If you would like to donate to help find a cure for type-1 diabetes please click HERE!
(This single click takes you to my fund-raising page. There, click again on "donate to this event." Then click "Biking and Painting for Diabetes."
I promise to post pictures as soon as possible; but I'm not sure my younger brother's computer will allow it. So I may have to wait till I return home.
Still, I'm happy to report that after 4,615 miles, I completed my ride last night in the dark at Golden Gate Park in San Francisco. It was too dark to take any good "celebratory"pictures so my two brothers, Tim and Ned, and I skipped carrying my bicycle down to the Pacific and dipping the tire (tradition for cross-country riders is to dip the back tire in the ocean where they begin and front tire in the ocean where they end) and headed for dinner instead.
As usual, I had worked up a healthy appetite, pedaling 82 miles, from Stockton to Oakland, then being carried across the Bay Bridge by brother Tim, and finishing my ride by heading down Market Street and up Haight (of Haight and Asbury fame) to the park and down to the shore. It was foggy at 7:30 p.m. and got progressively thicker and the skies darker the last seven miles. At one point, in the dark, with only a mile to go, I managed to ride close to the curb and get slapped in the face by a series of branches.
It would have been ironic to get unseated in the joust with victory nearly in view.
Tim helped at the end (as he did when I rode coast-to-coast in 2007) in various ways. Coming out of Yosemite, four days ago, he met me at the western entrance and rode with me fifty miles for company. (We agreed, as did Ned later, that our late mother would have loved to see us in action, since she infused us all with an adventurous spirit when we took western vacations when we were young.) Again, I'll post pictures as soon as possible. But trust me: if you haven't seen Yosemite, you should. I had to climb 3,100 feet over Tioga Pass to get into the park and another 2,600 feet out of the main valley to leave but the scenery made every pedal revolution worthwhile. By September most of the snow in the mountains is gone and the waterfalls that give the park so much allure are slowed, some almost to vanishing. That only allowed me to climb the lower half of Yosemite Falls and swim in a beautiful, icy pool at the base.
I'm proud to say that only three people, when I was there, were willing to brave the chill waters: two boys, probably aged about 11 to 13, and one slightly older cyclist.
Or does that show lack of judgment?
The main campgrounds in Yosemite are jammed with tourists all summer long, but I was able to get a spot at "the famed Camp Four," as National Geographic describes it. This is the place where serious rock climbers set up shop before challenging the sheer faces of El Capitan and other great walls in the valley and I was able to talk at length with two men from Boston who were going to climb the great stone barrier in the next few days. They thought my bicycle ride was impressive. One glance at that granite wall looming above us, 3,500 sheer feet, convinced me that their adventure was by far the greater.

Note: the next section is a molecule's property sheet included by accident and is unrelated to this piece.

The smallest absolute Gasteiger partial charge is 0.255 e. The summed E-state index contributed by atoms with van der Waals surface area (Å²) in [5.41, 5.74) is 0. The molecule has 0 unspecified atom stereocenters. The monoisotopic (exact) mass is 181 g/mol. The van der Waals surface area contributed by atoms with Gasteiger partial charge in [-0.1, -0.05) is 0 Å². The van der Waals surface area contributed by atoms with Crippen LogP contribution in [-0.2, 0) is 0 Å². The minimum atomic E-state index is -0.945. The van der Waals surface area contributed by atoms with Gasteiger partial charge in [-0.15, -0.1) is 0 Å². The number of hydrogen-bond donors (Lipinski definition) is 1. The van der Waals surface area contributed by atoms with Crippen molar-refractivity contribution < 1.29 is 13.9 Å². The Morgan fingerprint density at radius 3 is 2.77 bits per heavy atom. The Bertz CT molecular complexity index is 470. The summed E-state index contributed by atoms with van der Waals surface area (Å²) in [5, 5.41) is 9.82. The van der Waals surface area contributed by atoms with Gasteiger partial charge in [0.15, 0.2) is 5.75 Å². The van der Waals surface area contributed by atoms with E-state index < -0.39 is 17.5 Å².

It was interesting, too, if you've seen the park before but haven't visited recently, how the Park Service is clearing roads in the valley by limiting traffic to buses and shuttles or walkers and cyclers. My apologies once more: but this will be a more interesting entry once I post photos to illustrate various points. In any case, I took a trail up to Mirror Lake, which I had never seen, and another to the top of Vernal Falls, which requires a truly healthy hike with a climb of more than a thousand vertical feet in a little more than a mile.
I left the park, as I mentioned, four days ago. Tim and I reached his home in Stockton in two days and his wife Sue had a great dinner ready, as she always seems to do, and I was happy to see Ned, my two nieces Amy and Jenny, Amy's children, Hunter, 11, and Jessica, 6, and Drew, Jenny's husband and their 1-year-old son, Jack. Jack is perfecting the art of walking, is already adept at throwing toys, and has a shock of curly brown hair. Drew tells me being a parent is "fantastic" and Jenny agrees. Hunter is tall for his age, adept in math (let's hope like Uncle Ned), in advanced classes at school, but not at all sure he's going to like sixth grade. Jessica is shy at first but charming and funny when you get her going, and my nieces are always a pleasure to see.
Yesterday, Tim was kind enough to trail me from Stockton to San Francisco in his Dodge Durango, lights flashing, a sign reading: "Bicyclist on the Road" in the rear window. It made even the narrow curves feel safer and I went up and over the incredibly steep Oakland Hills without mishap and the journey was soon ended. (An additional note: San Francisco is taking real steps toward making city streets bicycle-friendly, and Market, a main route through the center of town is dominated by riding lanes and two-wheeled transportation.)
That's my post for now. I'll try to thank a few more people before I'm done, including all the kind people who helped me along the way, who donated or simply offered kinds and much-appreciated words of encouragement.
I'm pretty sure, when totals are in, that I reached my goal to raise $10,000 for the Juvenile Diabetes Research Foundation.
In any case, I spent my teaching career trying to convince teens they could do more with their talents than they probably realized. I still say that's true today. Biking across America, or trying rock-climbing, or hiking in the mountains, or developing our minds by sitting down with a good book, losing weight, even being a better parent or person. It often comes down to setting our minds on doing it and foregoing all the usual excuses.
The hard part isn't really pedaling UP a pass like Tioga. It's coming to understand that we can DO IT. It's just going to be HARD.